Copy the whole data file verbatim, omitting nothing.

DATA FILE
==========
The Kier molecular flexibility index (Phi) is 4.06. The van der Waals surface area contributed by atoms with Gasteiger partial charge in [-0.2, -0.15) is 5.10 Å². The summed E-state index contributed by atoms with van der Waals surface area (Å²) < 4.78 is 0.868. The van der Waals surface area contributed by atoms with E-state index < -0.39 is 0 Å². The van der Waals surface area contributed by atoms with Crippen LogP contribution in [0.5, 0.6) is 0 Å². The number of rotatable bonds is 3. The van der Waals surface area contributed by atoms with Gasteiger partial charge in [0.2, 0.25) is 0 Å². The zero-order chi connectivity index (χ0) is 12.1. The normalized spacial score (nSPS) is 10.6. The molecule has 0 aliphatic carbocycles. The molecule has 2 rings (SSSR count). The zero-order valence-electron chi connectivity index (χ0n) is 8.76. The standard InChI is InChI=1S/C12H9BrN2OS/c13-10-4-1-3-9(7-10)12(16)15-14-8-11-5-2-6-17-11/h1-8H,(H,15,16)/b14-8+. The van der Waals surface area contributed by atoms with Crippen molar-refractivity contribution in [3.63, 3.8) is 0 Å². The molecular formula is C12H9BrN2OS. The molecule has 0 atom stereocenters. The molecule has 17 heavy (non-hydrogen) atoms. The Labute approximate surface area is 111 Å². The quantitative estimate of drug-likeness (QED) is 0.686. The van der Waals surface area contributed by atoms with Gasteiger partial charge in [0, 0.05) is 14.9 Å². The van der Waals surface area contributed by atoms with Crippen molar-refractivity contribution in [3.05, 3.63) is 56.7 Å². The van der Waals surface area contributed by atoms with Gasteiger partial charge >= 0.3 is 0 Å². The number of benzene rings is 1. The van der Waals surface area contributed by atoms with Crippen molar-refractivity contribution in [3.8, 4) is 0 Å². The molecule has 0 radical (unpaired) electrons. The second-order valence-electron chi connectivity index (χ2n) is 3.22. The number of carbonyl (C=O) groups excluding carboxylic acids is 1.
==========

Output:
The Kier molecular flexibility index (Phi) is 4.06. The van der Waals surface area contributed by atoms with Gasteiger partial charge in [-0.2, -0.15) is 5.10 Å². The summed E-state index contributed by atoms with van der Waals surface area (Å²) < 4.78 is 0.868. The van der Waals surface area contributed by atoms with E-state index < -0.39 is 0 Å². The van der Waals surface area contributed by atoms with Crippen LogP contribution in [0.5, 0.6) is 0 Å². The number of rotatable bonds is 3. The van der Waals surface area contributed by atoms with Gasteiger partial charge in [0.2, 0.25) is 0 Å². The zero-order chi connectivity index (χ0) is 12.1. The normalized spacial score (nSPS) is 10.6. The molecule has 0 aliphatic carbocycles. The molecule has 2 rings (SSSR count). The zero-order valence-electron chi connectivity index (χ0n) is 8.76. The standard InChI is InChI=1S/C12H9BrN2OS/c13-10-4-1-3-9(7-10)12(16)15-14-8-11-5-2-6-17-11/h1-8H,(H,15,16)/b14-8+. The van der Waals surface area contributed by atoms with Crippen molar-refractivity contribution in [3.63, 3.8) is 0 Å². The molecular formula is C12H9BrN2OS. The molecule has 0 atom stereocenters. The molecule has 17 heavy (non-hydrogen) atoms. The Labute approximate surface area is 111 Å². The quantitative estimate of drug-likeness (QED) is 0.686. The van der Waals surface area contributed by atoms with Gasteiger partial charge in [0, 0.05) is 14.9 Å². The van der Waals surface area contributed by atoms with Crippen molar-refractivity contribution in [3.05, 3.63) is 56.7 Å². The van der Waals surface area contributed by atoms with Gasteiger partial charge >= 0.3 is 0 Å². The number of benzene rings is 1. The van der Waals surface area contributed by atoms with Crippen molar-refractivity contribution in [3.8, 4) is 0 Å². The molecule has 0 radical (unpaired) electrons. The second-order valence-electron chi connectivity index (χ2n) is 3.22. The number of carbonyl (C=O) groups excluding carboxylic acids is 1.